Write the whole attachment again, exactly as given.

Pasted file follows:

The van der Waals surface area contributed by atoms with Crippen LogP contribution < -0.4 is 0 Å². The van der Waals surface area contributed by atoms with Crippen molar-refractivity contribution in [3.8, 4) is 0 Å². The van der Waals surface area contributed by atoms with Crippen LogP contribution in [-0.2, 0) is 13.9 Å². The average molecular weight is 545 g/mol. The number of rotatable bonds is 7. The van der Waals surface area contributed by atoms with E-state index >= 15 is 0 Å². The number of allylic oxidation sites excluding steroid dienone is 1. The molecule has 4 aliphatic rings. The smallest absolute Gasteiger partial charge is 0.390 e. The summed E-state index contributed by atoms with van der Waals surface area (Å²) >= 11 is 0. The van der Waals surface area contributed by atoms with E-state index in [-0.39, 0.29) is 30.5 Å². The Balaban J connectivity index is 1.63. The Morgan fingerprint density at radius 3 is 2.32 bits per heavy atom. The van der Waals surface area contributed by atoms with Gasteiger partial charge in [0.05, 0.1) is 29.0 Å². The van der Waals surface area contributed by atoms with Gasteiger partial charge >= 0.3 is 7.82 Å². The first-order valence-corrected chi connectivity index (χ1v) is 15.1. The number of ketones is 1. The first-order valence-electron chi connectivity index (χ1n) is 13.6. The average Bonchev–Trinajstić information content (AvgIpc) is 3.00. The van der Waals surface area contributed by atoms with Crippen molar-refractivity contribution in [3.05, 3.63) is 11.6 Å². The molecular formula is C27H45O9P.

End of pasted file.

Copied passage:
The van der Waals surface area contributed by atoms with Crippen LogP contribution < -0.4 is 0 Å². The van der Waals surface area contributed by atoms with Crippen molar-refractivity contribution in [3.8, 4) is 0 Å². The van der Waals surface area contributed by atoms with Crippen LogP contribution in [-0.2, 0) is 13.9 Å². The average molecular weight is 545 g/mol. The number of rotatable bonds is 7. The van der Waals surface area contributed by atoms with E-state index >= 15 is 0 Å². The number of allylic oxidation sites excluding steroid dienone is 1. The molecule has 4 aliphatic rings. The smallest absolute Gasteiger partial charge is 0.390 e. The summed E-state index contributed by atoms with van der Waals surface area (Å²) >= 11 is 0. The van der Waals surface area contributed by atoms with E-state index in [-0.39, 0.29) is 30.5 Å². The Balaban J connectivity index is 1.63. The Morgan fingerprint density at radius 3 is 2.32 bits per heavy atom. The van der Waals surface area contributed by atoms with Gasteiger partial charge in [0.05, 0.1) is 29.0 Å². The van der Waals surface area contributed by atoms with Gasteiger partial charge >= 0.3 is 7.82 Å². The first-order valence-corrected chi connectivity index (χ1v) is 15.1. The number of ketones is 1. The first-order valence-electron chi connectivity index (χ1n) is 13.6. The average Bonchev–Trinajstić information content (AvgIpc) is 3.00. The van der Waals surface area contributed by atoms with Crippen molar-refractivity contribution in [3.05, 3.63) is 11.6 Å². The molecular formula is C27H45O9P.